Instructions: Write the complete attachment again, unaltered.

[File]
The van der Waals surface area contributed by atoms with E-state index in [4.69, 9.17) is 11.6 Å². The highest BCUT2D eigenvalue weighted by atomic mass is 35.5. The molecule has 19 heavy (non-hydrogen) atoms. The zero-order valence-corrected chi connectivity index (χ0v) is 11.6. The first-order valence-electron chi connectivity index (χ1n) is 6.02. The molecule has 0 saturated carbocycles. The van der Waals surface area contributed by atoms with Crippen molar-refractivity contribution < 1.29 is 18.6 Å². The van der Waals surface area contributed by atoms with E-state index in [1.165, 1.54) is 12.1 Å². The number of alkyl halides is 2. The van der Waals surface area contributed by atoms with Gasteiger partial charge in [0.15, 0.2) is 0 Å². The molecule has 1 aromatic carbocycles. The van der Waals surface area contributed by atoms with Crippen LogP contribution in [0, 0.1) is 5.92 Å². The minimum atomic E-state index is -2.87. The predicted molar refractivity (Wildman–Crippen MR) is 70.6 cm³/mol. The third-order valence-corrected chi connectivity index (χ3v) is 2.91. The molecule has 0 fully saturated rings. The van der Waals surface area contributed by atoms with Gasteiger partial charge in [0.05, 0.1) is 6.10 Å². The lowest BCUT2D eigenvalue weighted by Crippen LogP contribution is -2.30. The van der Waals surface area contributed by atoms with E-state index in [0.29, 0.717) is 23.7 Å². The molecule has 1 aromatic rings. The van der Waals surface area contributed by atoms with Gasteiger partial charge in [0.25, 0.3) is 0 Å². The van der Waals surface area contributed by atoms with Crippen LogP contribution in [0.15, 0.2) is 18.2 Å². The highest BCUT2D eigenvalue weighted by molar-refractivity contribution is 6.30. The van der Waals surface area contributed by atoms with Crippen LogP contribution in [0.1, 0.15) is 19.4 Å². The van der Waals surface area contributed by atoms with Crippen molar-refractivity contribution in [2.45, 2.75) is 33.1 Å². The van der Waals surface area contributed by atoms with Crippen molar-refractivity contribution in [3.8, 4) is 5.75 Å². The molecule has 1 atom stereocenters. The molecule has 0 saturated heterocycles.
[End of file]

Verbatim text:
The van der Waals surface area contributed by atoms with E-state index in [4.69, 9.17) is 11.6 Å². The highest BCUT2D eigenvalue weighted by atomic mass is 35.5. The molecule has 19 heavy (non-hydrogen) atoms. The zero-order valence-corrected chi connectivity index (χ0v) is 11.6. The first-order valence-electron chi connectivity index (χ1n) is 6.02. The molecule has 0 saturated carbocycles. The van der Waals surface area contributed by atoms with Crippen molar-refractivity contribution < 1.29 is 18.6 Å². The van der Waals surface area contributed by atoms with E-state index in [1.165, 1.54) is 12.1 Å². The number of alkyl halides is 2. The van der Waals surface area contributed by atoms with Gasteiger partial charge in [0.15, 0.2) is 0 Å². The molecule has 1 aromatic carbocycles. The van der Waals surface area contributed by atoms with Crippen LogP contribution in [0, 0.1) is 5.92 Å². The minimum atomic E-state index is -2.87. The predicted molar refractivity (Wildman–Crippen MR) is 70.6 cm³/mol. The third-order valence-corrected chi connectivity index (χ3v) is 2.91. The molecule has 0 fully saturated rings. The van der Waals surface area contributed by atoms with Gasteiger partial charge in [0.05, 0.1) is 6.10 Å². The lowest BCUT2D eigenvalue weighted by Crippen LogP contribution is -2.30. The van der Waals surface area contributed by atoms with E-state index in [0.29, 0.717) is 23.7 Å². The molecule has 1 aromatic rings. The van der Waals surface area contributed by atoms with Gasteiger partial charge in [0.25, 0.3) is 0 Å². The van der Waals surface area contributed by atoms with Crippen LogP contribution in [0.15, 0.2) is 18.2 Å². The highest BCUT2D eigenvalue weighted by molar-refractivity contribution is 6.30. The van der Waals surface area contributed by atoms with Crippen LogP contribution in [0.1, 0.15) is 19.4 Å². The van der Waals surface area contributed by atoms with Crippen molar-refractivity contribution in [2.45, 2.75) is 33.1 Å². The van der Waals surface area contributed by atoms with Crippen molar-refractivity contribution in [3.8, 4) is 5.75 Å². The molecule has 1 atom stereocenters. The molecule has 0 saturated heterocycles.